Tuesday, 12 June 2012

Progress: A Double Edged Sword?

We’ve been told many times since we were little: be careful what you wish for. Whilst this might have seemed a strange concept when we were younger, I think as you get older, it gets much easier to understand. 

As writers, we wish for progress. We long for it. We want to hone our craft and get better, we want to write stories and novels, and perhaps we even want to write things that will sell one day. All that requires some element of progress. Nobody is born a talented writer, although it’s hard to think that legends such as Shakespeare weren’t born to be literary gods. 

But progress is a strange thing. We spend all this time hoping and wishing for progress, practicing writing, editing, and doing everything we can to better ourselves. Inevitably, that sees time go on. Making real progress can take years. At some point, we all look back and wonder where on Earth our time went; we were too busy wishing it away, dying for that future moment where we would look and see progress in our work.

I’m not saying progress is a bad thing. Not at all. But time goes quickly, and as we grow up and get older, sometimes it seems like we haven’t heeded those long forgotten words: be careful what you wish for. We wished for progress, and we got it. 

Yet progress means more expectation. It means pressure. Even once you’ve published that won’t change. People will still expect you to write well. Fans – if you’re lucky enough to have fans one day – will still expect the very best from you. They will expect progress. And as you’re dwelling on this, perhaps you’ll look back to a time where you weren’t quite so skilled at writing, where you hoped and dreamed to be better than you already were.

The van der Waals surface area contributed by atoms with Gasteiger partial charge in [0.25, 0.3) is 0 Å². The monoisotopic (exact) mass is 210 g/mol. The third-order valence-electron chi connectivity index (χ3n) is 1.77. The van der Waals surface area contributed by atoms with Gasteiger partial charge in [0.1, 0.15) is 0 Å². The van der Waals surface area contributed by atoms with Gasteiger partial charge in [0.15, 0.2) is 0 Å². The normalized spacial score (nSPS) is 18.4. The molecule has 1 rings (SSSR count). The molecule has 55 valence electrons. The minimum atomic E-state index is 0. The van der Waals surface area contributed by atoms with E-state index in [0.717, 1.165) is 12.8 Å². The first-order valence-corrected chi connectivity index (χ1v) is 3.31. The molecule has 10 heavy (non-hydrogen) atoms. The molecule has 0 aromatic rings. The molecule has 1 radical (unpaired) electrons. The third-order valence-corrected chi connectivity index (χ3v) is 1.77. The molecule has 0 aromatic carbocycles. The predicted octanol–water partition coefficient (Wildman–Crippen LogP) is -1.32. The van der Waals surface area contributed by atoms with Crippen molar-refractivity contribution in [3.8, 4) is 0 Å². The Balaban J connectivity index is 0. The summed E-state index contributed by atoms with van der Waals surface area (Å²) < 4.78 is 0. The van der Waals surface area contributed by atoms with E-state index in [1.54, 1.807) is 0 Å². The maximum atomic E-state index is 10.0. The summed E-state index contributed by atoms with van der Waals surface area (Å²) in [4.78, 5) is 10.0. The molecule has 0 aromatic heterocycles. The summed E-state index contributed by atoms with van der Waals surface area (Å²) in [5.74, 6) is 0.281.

I suppose what I’m really saying is take solace in the small things. Be happy with all that you have achieved so far. It’s OK to hope you progress, but don’t waste all your time wishing about it and making yourself feel bad. Progress is good. Just don’t get caught up in it. There is much more to life than seeing progress: it’s far too easy to forget that life is progressing too. 


On a final note, you can expect a review of the second Game of Thrones book, A Clash of Kings, on Saturday. Plus, I wanted to link to this article by Chuck Wendig about the possible new storyline for Lara Croft which frankly is horrifying, and as a woman, I too think what this says about society is pretty shocking – I agree with every work Chuck Wendig says. (Be warned, this includes swear words aplenty).


  1. Too true! If you focus too much on writing, you'll never make progress elsewhere in life, but if you only wish for progress and don't do anything for your writing, the progress is never going to happen. Thanks for sharing with us Fiona. Hope we can all find the balance.

    1. Thank you for reading, Bonnee. It was quite a reflective post, especially with everything going on in my life right now, so I'm glad I've had the opportunity to share my thoughts with people! I do too.